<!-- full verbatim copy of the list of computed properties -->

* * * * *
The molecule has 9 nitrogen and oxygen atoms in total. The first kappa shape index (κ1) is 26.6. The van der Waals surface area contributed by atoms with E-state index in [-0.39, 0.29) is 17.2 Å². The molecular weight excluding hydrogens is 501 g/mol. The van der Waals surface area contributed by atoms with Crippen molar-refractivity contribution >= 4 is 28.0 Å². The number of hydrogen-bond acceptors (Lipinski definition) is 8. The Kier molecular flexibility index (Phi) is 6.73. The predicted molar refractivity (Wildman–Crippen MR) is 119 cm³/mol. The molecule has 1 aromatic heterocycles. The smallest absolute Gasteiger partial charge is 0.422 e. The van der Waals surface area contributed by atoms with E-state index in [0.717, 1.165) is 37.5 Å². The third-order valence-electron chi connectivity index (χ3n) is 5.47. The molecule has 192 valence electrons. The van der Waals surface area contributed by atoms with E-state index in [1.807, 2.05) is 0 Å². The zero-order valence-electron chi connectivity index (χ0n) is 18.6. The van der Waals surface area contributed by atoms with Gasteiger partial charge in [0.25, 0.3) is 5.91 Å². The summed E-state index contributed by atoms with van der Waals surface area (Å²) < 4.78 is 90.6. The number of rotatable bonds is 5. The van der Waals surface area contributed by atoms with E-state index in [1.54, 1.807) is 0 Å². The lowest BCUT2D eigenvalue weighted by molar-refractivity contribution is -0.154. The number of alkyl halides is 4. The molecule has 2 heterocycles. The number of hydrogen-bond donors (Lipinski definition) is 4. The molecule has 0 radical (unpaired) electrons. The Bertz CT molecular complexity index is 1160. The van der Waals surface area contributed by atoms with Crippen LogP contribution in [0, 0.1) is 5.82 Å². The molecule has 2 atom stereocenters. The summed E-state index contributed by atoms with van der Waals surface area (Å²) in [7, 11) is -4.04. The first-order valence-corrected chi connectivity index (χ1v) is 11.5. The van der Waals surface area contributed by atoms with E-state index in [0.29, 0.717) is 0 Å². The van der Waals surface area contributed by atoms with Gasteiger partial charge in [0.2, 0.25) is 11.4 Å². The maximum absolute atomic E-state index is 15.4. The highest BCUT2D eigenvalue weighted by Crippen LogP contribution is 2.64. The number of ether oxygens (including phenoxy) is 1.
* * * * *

The molecule has 9 nitrogen and oxygen atoms in total. The first kappa shape index (κ1) is 26.6. The van der Waals surface area contributed by atoms with E-state index in [-0.39, 0.29) is 17.2 Å². The molecular weight excluding hydrogens is 501 g/mol. The van der Waals surface area contributed by atoms with Crippen molar-refractivity contribution >= 4 is 28.0 Å². The number of hydrogen-bond acceptors (Lipinski definition) is 8. The Kier molecular flexibility index (Phi) is 6.73. The predicted molar refractivity (Wildman–Crippen MR) is 119 cm³/mol. The molecule has 1 aromatic heterocycles. The smallest absolute Gasteiger partial charge is 0.422 e. The van der Waals surface area contributed by atoms with E-state index in [0.717, 1.165) is 37.5 Å². The third-order valence-electron chi connectivity index (χ3n) is 5.47. The molecule has 192 valence electrons. The van der Waals surface area contributed by atoms with E-state index in [1.807, 2.05) is 0 Å². The zero-order valence-electron chi connectivity index (χ0n) is 18.6. The van der Waals surface area contributed by atoms with Gasteiger partial charge in [0.25, 0.3) is 5.91 Å². The summed E-state index contributed by atoms with van der Waals surface area (Å²) < 4.78 is 90.6. The number of rotatable bonds is 5. The van der Waals surface area contributed by atoms with E-state index in [1.54, 1.807) is 0 Å². The lowest BCUT2D eigenvalue weighted by molar-refractivity contribution is -0.154. The number of alkyl halides is 4. The molecule has 2 heterocycles. The number of hydrogen-bond donors (Lipinski definition) is 4. The molecule has 0 radical (unpaired) electrons. The Bertz CT molecular complexity index is 1160. The van der Waals surface area contributed by atoms with Crippen LogP contribution in [0, 0.1) is 5.82 Å². The molecule has 2 atom stereocenters. The summed E-state index contributed by atoms with van der Waals surface area (Å²) in [7, 11) is -4.04. The first-order valence-corrected chi connectivity index (χ1v) is 11.5. The van der Waals surface area contributed by atoms with E-state index in [0.29, 0.717) is 0 Å². The van der Waals surface area contributed by atoms with Gasteiger partial charge in [0.2, 0.25) is 11.4 Å². The maximum absolute atomic E-state index is 15.4. The highest BCUT2D eigenvalue weighted by Crippen LogP contribution is 2.64. The number of ether oxygens (including phenoxy) is 1.